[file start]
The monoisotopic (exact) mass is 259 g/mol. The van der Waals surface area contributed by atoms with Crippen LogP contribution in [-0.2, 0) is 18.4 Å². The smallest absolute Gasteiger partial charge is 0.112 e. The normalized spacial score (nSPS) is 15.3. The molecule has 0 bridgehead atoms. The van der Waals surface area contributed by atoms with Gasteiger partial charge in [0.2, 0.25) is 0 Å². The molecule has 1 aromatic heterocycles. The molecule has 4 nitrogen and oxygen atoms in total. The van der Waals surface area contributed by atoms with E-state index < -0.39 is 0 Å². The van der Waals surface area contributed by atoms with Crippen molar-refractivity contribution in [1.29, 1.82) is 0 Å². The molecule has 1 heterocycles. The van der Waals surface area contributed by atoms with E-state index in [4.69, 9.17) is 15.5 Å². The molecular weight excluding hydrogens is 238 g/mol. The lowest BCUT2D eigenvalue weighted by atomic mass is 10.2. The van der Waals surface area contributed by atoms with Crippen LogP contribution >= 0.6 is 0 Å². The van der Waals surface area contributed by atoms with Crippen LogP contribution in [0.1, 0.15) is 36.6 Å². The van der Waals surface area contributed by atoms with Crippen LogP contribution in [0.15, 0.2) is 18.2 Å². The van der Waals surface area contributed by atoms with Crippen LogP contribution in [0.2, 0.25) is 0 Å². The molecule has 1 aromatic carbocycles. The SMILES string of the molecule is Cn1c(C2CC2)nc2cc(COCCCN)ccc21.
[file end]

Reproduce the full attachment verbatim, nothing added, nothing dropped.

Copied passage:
The monoisotopic (exact) mass is 259 g/mol. The van der Waals surface area contributed by atoms with Crippen LogP contribution in [-0.2, 0) is 18.4 Å². The smallest absolute Gasteiger partial charge is 0.112 e. The normalized spacial score (nSPS) is 15.3. The molecule has 0 bridgehead atoms. The van der Waals surface area contributed by atoms with Gasteiger partial charge in [0.2, 0.25) is 0 Å². The molecule has 1 aromatic heterocycles. The molecule has 4 nitrogen and oxygen atoms in total. The van der Waals surface area contributed by atoms with E-state index < -0.39 is 0 Å². The van der Waals surface area contributed by atoms with Crippen molar-refractivity contribution in [1.29, 1.82) is 0 Å². The molecule has 1 heterocycles. The van der Waals surface area contributed by atoms with E-state index in [4.69, 9.17) is 15.5 Å². The molecular weight excluding hydrogens is 238 g/mol. The lowest BCUT2D eigenvalue weighted by atomic mass is 10.2. The van der Waals surface area contributed by atoms with Crippen LogP contribution >= 0.6 is 0 Å². The van der Waals surface area contributed by atoms with Crippen LogP contribution in [0.1, 0.15) is 36.6 Å². The van der Waals surface area contributed by atoms with Crippen LogP contribution in [0.15, 0.2) is 18.2 Å². The van der Waals surface area contributed by atoms with Crippen LogP contribution in [0.2, 0.25) is 0 Å². The molecule has 1 aromatic carbocycles. The SMILES string of the molecule is Cn1c(C2CC2)nc2cc(COCCCN)ccc21.